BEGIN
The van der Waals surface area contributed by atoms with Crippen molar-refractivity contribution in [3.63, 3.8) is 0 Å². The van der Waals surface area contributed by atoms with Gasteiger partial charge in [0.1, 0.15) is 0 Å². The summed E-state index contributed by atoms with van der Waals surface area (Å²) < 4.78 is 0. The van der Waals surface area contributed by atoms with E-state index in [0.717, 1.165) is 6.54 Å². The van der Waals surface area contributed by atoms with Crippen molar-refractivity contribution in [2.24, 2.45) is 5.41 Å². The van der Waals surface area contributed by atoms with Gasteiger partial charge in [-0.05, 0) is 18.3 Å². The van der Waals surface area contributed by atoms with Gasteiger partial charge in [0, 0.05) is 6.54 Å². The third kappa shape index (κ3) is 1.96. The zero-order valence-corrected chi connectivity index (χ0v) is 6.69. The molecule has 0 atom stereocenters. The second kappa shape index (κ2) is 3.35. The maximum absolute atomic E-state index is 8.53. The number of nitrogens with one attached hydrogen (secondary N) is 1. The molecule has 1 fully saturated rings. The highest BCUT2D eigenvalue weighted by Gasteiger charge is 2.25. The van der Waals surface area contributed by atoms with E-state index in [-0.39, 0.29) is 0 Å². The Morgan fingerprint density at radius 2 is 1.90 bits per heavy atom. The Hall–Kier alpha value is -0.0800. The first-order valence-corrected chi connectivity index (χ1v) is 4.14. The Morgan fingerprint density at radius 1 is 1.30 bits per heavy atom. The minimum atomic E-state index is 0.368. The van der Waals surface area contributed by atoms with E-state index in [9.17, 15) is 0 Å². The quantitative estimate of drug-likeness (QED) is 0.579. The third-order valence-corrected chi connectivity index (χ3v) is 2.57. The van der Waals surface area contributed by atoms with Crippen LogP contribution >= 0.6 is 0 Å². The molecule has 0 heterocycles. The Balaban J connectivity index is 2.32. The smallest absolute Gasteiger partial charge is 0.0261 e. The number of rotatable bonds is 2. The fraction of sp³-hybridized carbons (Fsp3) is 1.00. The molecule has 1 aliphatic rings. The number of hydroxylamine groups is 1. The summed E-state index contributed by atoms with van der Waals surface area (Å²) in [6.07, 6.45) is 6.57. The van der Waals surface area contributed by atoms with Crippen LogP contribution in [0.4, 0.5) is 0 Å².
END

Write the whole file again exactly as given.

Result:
The van der Waals surface area contributed by atoms with Crippen molar-refractivity contribution in [3.63, 3.8) is 0 Å². The van der Waals surface area contributed by atoms with Gasteiger partial charge in [0.1, 0.15) is 0 Å². The summed E-state index contributed by atoms with van der Waals surface area (Å²) < 4.78 is 0. The van der Waals surface area contributed by atoms with E-state index in [0.717, 1.165) is 6.54 Å². The van der Waals surface area contributed by atoms with Crippen molar-refractivity contribution in [2.24, 2.45) is 5.41 Å². The van der Waals surface area contributed by atoms with Gasteiger partial charge in [-0.05, 0) is 18.3 Å². The van der Waals surface area contributed by atoms with Gasteiger partial charge in [0, 0.05) is 6.54 Å². The third kappa shape index (κ3) is 1.96. The zero-order valence-corrected chi connectivity index (χ0v) is 6.69. The molecule has 0 atom stereocenters. The second kappa shape index (κ2) is 3.35. The maximum absolute atomic E-state index is 8.53. The number of nitrogens with one attached hydrogen (secondary N) is 1. The molecule has 1 fully saturated rings. The highest BCUT2D eigenvalue weighted by Gasteiger charge is 2.25. The van der Waals surface area contributed by atoms with E-state index in [-0.39, 0.29) is 0 Å². The Morgan fingerprint density at radius 2 is 1.90 bits per heavy atom. The Hall–Kier alpha value is -0.0800. The first-order valence-corrected chi connectivity index (χ1v) is 4.14. The Morgan fingerprint density at radius 1 is 1.30 bits per heavy atom. The minimum atomic E-state index is 0.368. The van der Waals surface area contributed by atoms with E-state index in [9.17, 15) is 0 Å². The quantitative estimate of drug-likeness (QED) is 0.579. The third-order valence-corrected chi connectivity index (χ3v) is 2.57. The van der Waals surface area contributed by atoms with Crippen LogP contribution >= 0.6 is 0 Å². The molecule has 0 heterocycles. The Balaban J connectivity index is 2.32. The smallest absolute Gasteiger partial charge is 0.0261 e. The number of rotatable bonds is 2. The fraction of sp³-hybridized carbons (Fsp3) is 1.00. The molecule has 1 aliphatic rings. The number of hydroxylamine groups is 1. The summed E-state index contributed by atoms with van der Waals surface area (Å²) in [6.07, 6.45) is 6.57. The van der Waals surface area contributed by atoms with Crippen LogP contribution in [0.4, 0.5) is 0 Å².